To understand these developments, it helps to revisit the so-called “Swedish theory of love,” described by influential Swedish historians Lars Trädgård and Henrik Berggren as a form of social contract that “is only possible between individuals who are independent and equal.” The contract is about emancipation, but with a twist. In Sweden, individuality springs from the state. Without it, emancipation is not possible. Equality and freedom of choice is in itself made possible by a form of social engineering that the authors describe as “statist individualism,” under which high levels of state support serve to enhance, rather than challenge, citizens’ personal autonomy. More broadly, this typically Swedish approach to policy, informed in equal measure by optimism and paternalism, is animated by an institutionalized sense of national confidence in experts who use scientific methodology to improve society from one generation to the next. The overall effect of these ideas has been a weakening of many of the institutions that once mediated relations between state and citizen—including churches, charities and even families—since they are seen as dispensable in a country where individuals interact directly and regularly with a benign state. 

Central to this “cradle-to-grave” arrangement are such initiatives as universal daycare, a comprehensive program of direct student loans to teenagers and young adults, and the creation of a special ombudsman to protect children’s rights. The very language of public discourse now reflects such expectations: When the current government recently introduced the idea of making it mandatory for parents to send their young children to daycare in order for immigrant children to learn Swedish early on, this was presented as vindication of “the right to compulsory pre-school.” Implicit in these projects is the idea that a reliance on traditional forms of community and upbringing sets one at risk of oppression and inequality, while the welfare state is idealized as a liberating agent that frees citizens from hidebound social norms. 

This was the context for the publication of Bergström’s Divorcing With Children. Addressing the new “parental teams”, Bergström advises parents to give up the idea that they have a basic “right” to care for or control their children. Rather, parenthood is about obligations.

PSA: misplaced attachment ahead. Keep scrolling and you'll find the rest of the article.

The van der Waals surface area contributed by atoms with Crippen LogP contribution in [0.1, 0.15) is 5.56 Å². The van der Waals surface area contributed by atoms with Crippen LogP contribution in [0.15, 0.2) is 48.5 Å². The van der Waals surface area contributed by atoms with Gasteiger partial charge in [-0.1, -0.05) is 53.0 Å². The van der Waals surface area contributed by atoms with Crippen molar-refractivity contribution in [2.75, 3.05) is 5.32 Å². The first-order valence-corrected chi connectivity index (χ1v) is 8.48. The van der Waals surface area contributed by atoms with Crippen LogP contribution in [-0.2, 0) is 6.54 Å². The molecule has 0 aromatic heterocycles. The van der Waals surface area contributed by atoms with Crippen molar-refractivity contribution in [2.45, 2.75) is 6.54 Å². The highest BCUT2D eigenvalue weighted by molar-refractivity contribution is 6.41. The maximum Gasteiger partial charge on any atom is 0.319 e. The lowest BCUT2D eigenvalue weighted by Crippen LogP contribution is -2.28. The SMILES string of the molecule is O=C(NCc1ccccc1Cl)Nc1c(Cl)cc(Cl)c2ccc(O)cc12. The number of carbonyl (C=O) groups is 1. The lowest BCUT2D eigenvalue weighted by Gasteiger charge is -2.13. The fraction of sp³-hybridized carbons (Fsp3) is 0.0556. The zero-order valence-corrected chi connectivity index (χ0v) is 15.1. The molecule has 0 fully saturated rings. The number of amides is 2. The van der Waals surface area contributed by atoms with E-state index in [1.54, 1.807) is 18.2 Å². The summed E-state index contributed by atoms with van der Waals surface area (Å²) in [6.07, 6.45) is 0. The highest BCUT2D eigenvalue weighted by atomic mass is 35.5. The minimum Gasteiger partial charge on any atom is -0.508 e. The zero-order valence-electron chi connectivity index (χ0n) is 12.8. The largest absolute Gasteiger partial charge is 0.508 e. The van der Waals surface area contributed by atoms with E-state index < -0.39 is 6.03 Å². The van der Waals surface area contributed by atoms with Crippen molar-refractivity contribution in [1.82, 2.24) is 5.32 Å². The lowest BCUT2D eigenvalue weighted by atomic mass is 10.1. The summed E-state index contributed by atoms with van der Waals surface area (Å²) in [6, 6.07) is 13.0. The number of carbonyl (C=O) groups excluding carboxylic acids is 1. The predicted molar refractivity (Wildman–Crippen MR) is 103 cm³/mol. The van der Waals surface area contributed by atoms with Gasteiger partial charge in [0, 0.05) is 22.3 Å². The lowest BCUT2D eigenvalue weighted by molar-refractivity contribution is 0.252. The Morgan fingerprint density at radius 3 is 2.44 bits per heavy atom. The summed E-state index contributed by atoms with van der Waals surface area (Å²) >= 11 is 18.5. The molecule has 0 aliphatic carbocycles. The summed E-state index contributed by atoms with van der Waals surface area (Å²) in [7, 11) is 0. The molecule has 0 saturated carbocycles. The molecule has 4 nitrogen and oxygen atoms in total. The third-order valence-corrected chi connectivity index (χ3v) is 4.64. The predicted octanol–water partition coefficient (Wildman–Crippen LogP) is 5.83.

Bergström notes that when the Swedish divorce rate began to increase decades ago, experts worried that children would become rootless and stressed. This accompanied concerns about the breakdown in traditional marriage: Two years ago, extramarital births began outnumbering births inside marriage in not only Sweden, but also Norway and Denmark. But the data Bergström cites seem to suggest that Swedish children alternating between households are, in general, more content than children living with only one parent. Based on her research at the Centre for Health Equity Studies (CHESS) at the University of Stockholm, in fact, she concludes, as noted above, that children alternating between parents’ homes do almost as well as children living full-time with both parents, and much better than those living with the mother or father alone. There is an undertone of national self-satisfaction to the book: Thanks to the natural adaptability of children, and the great Swedish social safety net, no one splits up quite as well as Mr. and Mrs. Johansson. 

But is the true picture as rosy as the one Bergström shows us? It’s hard to know, because the research data collected by CHESS contain many variables, and it isn’t obvious that all of them are entirely relevant. (One listed indicator of well-being, for instance, is a child’s subjective self-evaluation of sleep quality: There are all sorts of reasons why people who have different living arrangements may judge their sleep quality to be better, or worse, compared to some arbitrary benchmark.) But my larger critique is that while Bergström is concerned with the effects of state-mandated and -enabled JPC arrangements, the positive outcomes we are observing may simply be an artefact of the growing wealth and privilege of divorcing Swedish parents—especially since many poor households can’t afford to split up, one home being cheaper than two.